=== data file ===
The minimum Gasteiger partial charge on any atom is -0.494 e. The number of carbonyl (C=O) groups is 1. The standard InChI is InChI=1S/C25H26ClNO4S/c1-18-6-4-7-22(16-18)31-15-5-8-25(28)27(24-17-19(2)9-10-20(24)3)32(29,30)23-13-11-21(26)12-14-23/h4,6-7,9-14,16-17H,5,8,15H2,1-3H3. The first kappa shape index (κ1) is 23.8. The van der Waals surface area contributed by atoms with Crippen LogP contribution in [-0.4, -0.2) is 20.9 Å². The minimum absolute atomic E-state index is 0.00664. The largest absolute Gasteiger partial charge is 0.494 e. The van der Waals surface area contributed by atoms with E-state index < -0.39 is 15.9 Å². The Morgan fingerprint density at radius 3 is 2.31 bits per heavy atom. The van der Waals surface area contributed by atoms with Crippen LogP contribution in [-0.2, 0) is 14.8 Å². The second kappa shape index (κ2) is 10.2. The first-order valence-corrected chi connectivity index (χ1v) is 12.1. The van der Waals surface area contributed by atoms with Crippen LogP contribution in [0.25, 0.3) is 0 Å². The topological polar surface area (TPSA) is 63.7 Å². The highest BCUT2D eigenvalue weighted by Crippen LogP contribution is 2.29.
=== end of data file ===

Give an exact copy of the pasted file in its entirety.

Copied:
The minimum Gasteiger partial charge on any atom is -0.494 e. The number of carbonyl (C=O) groups is 1. The standard InChI is InChI=1S/C25H26ClNO4S/c1-18-6-4-7-22(16-18)31-15-5-8-25(28)27(24-17-19(2)9-10-20(24)3)32(29,30)23-13-11-21(26)12-14-23/h4,6-7,9-14,16-17H,5,8,15H2,1-3H3. The first kappa shape index (κ1) is 23.8. The van der Waals surface area contributed by atoms with Crippen LogP contribution in [-0.4, -0.2) is 20.9 Å². The minimum absolute atomic E-state index is 0.00664. The largest absolute Gasteiger partial charge is 0.494 e. The van der Waals surface area contributed by atoms with E-state index < -0.39 is 15.9 Å². The Morgan fingerprint density at radius 3 is 2.31 bits per heavy atom. The van der Waals surface area contributed by atoms with Crippen LogP contribution in [-0.2, 0) is 14.8 Å². The second kappa shape index (κ2) is 10.2. The first-order valence-corrected chi connectivity index (χ1v) is 12.1. The van der Waals surface area contributed by atoms with Crippen LogP contribution in [0.25, 0.3) is 0 Å². The topological polar surface area (TPSA) is 63.7 Å². The highest BCUT2D eigenvalue weighted by Crippen LogP contribution is 2.29.